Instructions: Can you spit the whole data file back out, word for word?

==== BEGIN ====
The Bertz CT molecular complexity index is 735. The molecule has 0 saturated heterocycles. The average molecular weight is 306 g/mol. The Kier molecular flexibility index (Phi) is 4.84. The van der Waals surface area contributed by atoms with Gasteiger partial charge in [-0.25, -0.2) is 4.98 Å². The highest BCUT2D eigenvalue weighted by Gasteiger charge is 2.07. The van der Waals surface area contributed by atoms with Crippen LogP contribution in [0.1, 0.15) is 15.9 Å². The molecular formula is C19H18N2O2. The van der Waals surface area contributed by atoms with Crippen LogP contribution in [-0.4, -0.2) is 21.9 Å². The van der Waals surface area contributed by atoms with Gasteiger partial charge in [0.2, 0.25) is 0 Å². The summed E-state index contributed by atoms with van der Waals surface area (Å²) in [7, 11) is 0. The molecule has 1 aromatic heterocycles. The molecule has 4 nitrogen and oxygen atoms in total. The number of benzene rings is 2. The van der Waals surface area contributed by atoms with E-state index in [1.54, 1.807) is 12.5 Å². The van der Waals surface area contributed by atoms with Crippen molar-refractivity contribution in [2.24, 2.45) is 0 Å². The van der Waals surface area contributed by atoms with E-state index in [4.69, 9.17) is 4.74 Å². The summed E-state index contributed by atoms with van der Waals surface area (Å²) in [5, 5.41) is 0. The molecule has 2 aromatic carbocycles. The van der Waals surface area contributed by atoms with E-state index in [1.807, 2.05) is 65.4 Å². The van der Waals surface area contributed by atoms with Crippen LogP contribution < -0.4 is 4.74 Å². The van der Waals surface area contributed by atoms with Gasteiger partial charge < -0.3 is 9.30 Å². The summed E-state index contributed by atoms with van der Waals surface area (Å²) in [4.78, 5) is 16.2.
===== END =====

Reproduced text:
The Bertz CT molecular complexity index is 735. The molecule has 0 saturated heterocycles. The average molecular weight is 306 g/mol. The Kier molecular flexibility index (Phi) is 4.84. The van der Waals surface area contributed by atoms with Gasteiger partial charge in [-0.25, -0.2) is 4.98 Å². The highest BCUT2D eigenvalue weighted by Gasteiger charge is 2.07. The van der Waals surface area contributed by atoms with Crippen LogP contribution in [0.1, 0.15) is 15.9 Å². The molecular formula is C19H18N2O2. The van der Waals surface area contributed by atoms with Crippen LogP contribution in [-0.4, -0.2) is 21.9 Å². The van der Waals surface area contributed by atoms with Gasteiger partial charge in [0.2, 0.25) is 0 Å². The summed E-state index contributed by atoms with van der Waals surface area (Å²) in [7, 11) is 0. The molecule has 1 aromatic heterocycles. The molecule has 4 nitrogen and oxygen atoms in total. The number of benzene rings is 2. The van der Waals surface area contributed by atoms with E-state index in [1.54, 1.807) is 12.5 Å². The van der Waals surface area contributed by atoms with Crippen molar-refractivity contribution in [2.24, 2.45) is 0 Å². The van der Waals surface area contributed by atoms with E-state index in [4.69, 9.17) is 4.74 Å². The summed E-state index contributed by atoms with van der Waals surface area (Å²) in [5, 5.41) is 0. The molecule has 2 aromatic carbocycles. The van der Waals surface area contributed by atoms with E-state index in [1.807, 2.05) is 65.4 Å². The van der Waals surface area contributed by atoms with Crippen LogP contribution < -0.4 is 4.74 Å². The van der Waals surface area contributed by atoms with Gasteiger partial charge < -0.3 is 9.30 Å². The summed E-state index contributed by atoms with van der Waals surface area (Å²) in [4.78, 5) is 16.2.